System issues | 

Taoiseach defends booster roll out after people are turned away from vaccination centres

'The agenda and motivation here is to get as many people as protected as we possibly can'
Taoiseach Micheál Martin

Taoiseach Micheál Martin

Clodagh Meaney

Taoiseach Micheál Martin has defended the roll out of the booster vaccination programme

It comes as people were turned away from vaccine centres at Croke Park and UCD today, leaving the government and HSE to face criticism about the programme.

In a media address today, Micheál Martin apologised for the inconvenience and defended the booster programme.

“We want to make vaccines as accessible to people as we possibly can and many people have been vaccinated through the booster, that needs to be acknowledged.”

There are many centres across the country which have been very busy today but were much calmer than the centre in UCD this morning.”

The HSE tweeted this morning informing people eligible for a booster vaccine that the UCD centre was at capacity and advised people to visit the Shoreline vaccination centre 35 minutes away.

While people experienced waiting times of up to 90 minutes at centres across the country, people were told not to attend the centre at Croke Park as it had reached full capacity by the afternoon.

“We don't like to have to say to people that it's over subscribed and to turn them away and we apologise to people in that position, but, overall the agenda and motivation here is a simple one, it's to get as many people as protected as we possibly can," the Taoiseach said.

“The HSE have acknowledged the system's issues, but also we would say when offers are made people need to go for it and I think people are and I think there's a greater awareness around Omicron.”

Further addressing the issue, Martin said that part of the issue today was that the programme is being extended to other cohorts.

Walk-in clinics are currently open to people aged 50-69 and healthcare workers who had their second vaccine over five months ago.

They are also open to people over the age of 12 who wish to receive the first or second dose of the vaccination.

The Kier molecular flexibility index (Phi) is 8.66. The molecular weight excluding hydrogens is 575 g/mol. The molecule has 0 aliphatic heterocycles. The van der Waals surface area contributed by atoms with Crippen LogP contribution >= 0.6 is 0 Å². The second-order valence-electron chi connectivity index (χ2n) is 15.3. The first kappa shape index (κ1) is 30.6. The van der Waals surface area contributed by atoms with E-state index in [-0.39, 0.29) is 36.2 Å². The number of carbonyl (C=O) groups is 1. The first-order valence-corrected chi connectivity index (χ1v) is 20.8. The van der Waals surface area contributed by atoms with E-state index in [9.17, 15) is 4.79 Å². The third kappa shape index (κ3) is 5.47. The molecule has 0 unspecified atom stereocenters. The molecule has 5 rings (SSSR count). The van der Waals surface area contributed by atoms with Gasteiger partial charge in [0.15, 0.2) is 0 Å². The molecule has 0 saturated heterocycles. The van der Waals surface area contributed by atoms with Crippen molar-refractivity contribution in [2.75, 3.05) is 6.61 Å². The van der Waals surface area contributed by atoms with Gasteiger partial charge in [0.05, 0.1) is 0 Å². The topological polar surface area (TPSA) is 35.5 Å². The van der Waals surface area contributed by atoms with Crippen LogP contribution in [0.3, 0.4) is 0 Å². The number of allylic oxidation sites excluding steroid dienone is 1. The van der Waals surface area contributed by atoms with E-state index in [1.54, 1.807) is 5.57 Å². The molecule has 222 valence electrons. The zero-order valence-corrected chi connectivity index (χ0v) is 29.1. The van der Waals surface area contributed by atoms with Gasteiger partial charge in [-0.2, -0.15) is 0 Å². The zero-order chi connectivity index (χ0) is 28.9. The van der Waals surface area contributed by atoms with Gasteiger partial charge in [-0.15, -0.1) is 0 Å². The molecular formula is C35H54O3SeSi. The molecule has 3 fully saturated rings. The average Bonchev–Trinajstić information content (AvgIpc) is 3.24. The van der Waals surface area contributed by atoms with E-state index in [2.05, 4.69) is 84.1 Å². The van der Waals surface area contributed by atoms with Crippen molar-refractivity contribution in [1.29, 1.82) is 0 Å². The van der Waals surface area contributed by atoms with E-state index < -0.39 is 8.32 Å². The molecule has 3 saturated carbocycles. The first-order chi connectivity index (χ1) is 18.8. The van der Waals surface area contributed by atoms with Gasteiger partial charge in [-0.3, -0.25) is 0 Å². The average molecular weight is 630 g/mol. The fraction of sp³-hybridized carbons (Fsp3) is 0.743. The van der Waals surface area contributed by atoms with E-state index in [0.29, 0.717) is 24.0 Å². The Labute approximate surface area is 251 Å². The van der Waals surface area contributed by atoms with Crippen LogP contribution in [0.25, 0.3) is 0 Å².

A pop-up Covid-19 vaccination clinic (Steven Paston/PA)

A pop-up Covid-19 vaccination clinic (Steven Paston/PA)

The Taoiseach emphasised that those who are eligible to get a booster should do so to help protect yourself against Covid.

“The booster really enhances your protection, not only against Delta, but against Omicron, it is the primary weapon we have, and people have, in terms of protecting themselves against Covid.”

“The important point is, the booster does work and it can work within days in increasing your protection against [Covid].”

“It is our greatest primary protection against disease and severe illness and if you take the booster, you reduce, very significantly, very, very significantly your chances of ending up in hospital or in ICU.”

When asked about the vaccine rollout to children between age five and 11, the Taoiseach said he did not want to pre-empt how the HSE might vaccinate children in the over 3,000 primary schools across the country.

“Think of the logistics of having teams at every single school.”

“The HSE in particular will work up an operational plan on what's the best way to vaccinate children and they will announce that when they have that plan decided upon, and I think it's best to wait for that concrete announcement from the HSE.”

“The team involved have been very effective and successful in terms of vaccination. Ok in the current week there has been missed appointments and that but overall it has been a very successful vaccine programme.”

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